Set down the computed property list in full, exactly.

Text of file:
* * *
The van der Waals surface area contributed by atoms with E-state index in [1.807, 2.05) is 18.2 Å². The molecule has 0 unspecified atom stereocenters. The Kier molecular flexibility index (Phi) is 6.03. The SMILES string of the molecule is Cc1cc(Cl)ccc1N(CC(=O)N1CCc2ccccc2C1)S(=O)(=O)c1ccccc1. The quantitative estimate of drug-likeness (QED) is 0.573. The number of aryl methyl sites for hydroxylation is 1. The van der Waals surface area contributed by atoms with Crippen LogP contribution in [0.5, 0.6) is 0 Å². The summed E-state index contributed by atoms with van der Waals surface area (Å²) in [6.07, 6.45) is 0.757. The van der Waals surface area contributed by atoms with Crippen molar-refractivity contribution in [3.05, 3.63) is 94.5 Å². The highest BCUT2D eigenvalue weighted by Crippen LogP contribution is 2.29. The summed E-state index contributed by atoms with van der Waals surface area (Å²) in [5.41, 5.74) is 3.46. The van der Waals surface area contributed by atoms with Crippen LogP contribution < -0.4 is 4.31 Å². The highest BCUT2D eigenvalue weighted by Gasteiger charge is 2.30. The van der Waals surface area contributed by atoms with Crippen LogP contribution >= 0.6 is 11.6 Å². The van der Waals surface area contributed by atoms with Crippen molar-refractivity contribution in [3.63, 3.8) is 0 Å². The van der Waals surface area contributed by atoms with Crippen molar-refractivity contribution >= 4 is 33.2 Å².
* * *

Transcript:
The van der Waals surface area contributed by atoms with E-state index in [1.807, 2.05) is 18.2 Å². The molecule has 0 unspecified atom stereocenters. The Kier molecular flexibility index (Phi) is 6.03. The SMILES string of the molecule is Cc1cc(Cl)ccc1N(CC(=O)N1CCc2ccccc2C1)S(=O)(=O)c1ccccc1. The quantitative estimate of drug-likeness (QED) is 0.573. The number of aryl methyl sites for hydroxylation is 1. The van der Waals surface area contributed by atoms with Crippen LogP contribution in [0.5, 0.6) is 0 Å². The summed E-state index contributed by atoms with van der Waals surface area (Å²) in [6.07, 6.45) is 0.757. The van der Waals surface area contributed by atoms with Crippen molar-refractivity contribution in [3.05, 3.63) is 94.5 Å². The highest BCUT2D eigenvalue weighted by Crippen LogP contribution is 2.29. The summed E-state index contributed by atoms with van der Waals surface area (Å²) in [5.41, 5.74) is 3.46. The van der Waals surface area contributed by atoms with Crippen LogP contribution < -0.4 is 4.31 Å². The highest BCUT2D eigenvalue weighted by Gasteiger charge is 2.30. The van der Waals surface area contributed by atoms with Crippen LogP contribution >= 0.6 is 11.6 Å². The van der Waals surface area contributed by atoms with Crippen molar-refractivity contribution in [3.63, 3.8) is 0 Å². The van der Waals surface area contributed by atoms with Crippen molar-refractivity contribution >= 4 is 33.2 Å².